The US Food and Drug Administration has warned that cholesterol-reducing medicines sold by some of the largest drug companies can increase the risk of diabetes and memory loss.

After a rise in reports of side-effects, the FDA is requiring new labelling on drugs such as Pfizer’s Lipitor, AstraZeneca’s Crestor and Merck’s Zocor. Statins reduce levels of “bad” cholesterol in the bloodstream – and generate more than $30bn in annual sales.

“The value of statins in preventing heart disease has been clearly established,” said Amy Egan, deputy director for safety in the FDA’s division of metabolism and endocrinology products. “Their benefit is indisputable, but they need to be taken with care and knowledge of side-effects.”

According to the National Center for Health Statistics, about 25 per cent of Americans over 45 take statins.

The FDA said on Tuesday that statin labels should contain information about the risks of memory loss, confusion and increased blood sugar.

Research last month from the University of Massachusetts Medical School found that women over 50 taking statins had a 48 per cent higher rate of diabetes. Last June, a study in the Journal of the American Medical Association found a higher risk of diabetes in patients taking large doses of statins than in those taking moderate amounts.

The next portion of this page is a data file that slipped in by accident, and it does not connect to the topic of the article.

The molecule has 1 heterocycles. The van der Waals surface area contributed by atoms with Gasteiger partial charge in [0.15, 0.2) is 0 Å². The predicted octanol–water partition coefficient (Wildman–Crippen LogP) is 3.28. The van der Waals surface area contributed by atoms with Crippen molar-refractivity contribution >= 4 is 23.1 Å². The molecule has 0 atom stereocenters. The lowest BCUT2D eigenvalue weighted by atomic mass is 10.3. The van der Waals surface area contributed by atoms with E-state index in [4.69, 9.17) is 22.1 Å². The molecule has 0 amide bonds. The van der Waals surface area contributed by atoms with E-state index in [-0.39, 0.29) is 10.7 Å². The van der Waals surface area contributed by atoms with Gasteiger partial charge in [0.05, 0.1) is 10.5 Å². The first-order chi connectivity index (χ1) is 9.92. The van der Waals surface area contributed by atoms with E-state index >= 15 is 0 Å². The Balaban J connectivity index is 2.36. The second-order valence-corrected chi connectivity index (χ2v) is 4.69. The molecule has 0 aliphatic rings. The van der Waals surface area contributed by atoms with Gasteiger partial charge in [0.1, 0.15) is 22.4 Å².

“It is imperative that future studies evaluate the risks as well as benefits of statin use among men, women and diverse ethnicities,” said Dr Yunsheng Ma at the Massachusetts school.

In spite of the new risks, some physicians say they continue to value statins.

“Current data suggests that statins directly target one of the biggest risk factors for heart attack and stroke,” said Dr Paulraj Samuel, cardiologist at Albert Einstein Medical Center in New York. “As with all medications, physicians should weigh the risks and benefits, paying close attention to the individual clinical scenario.”

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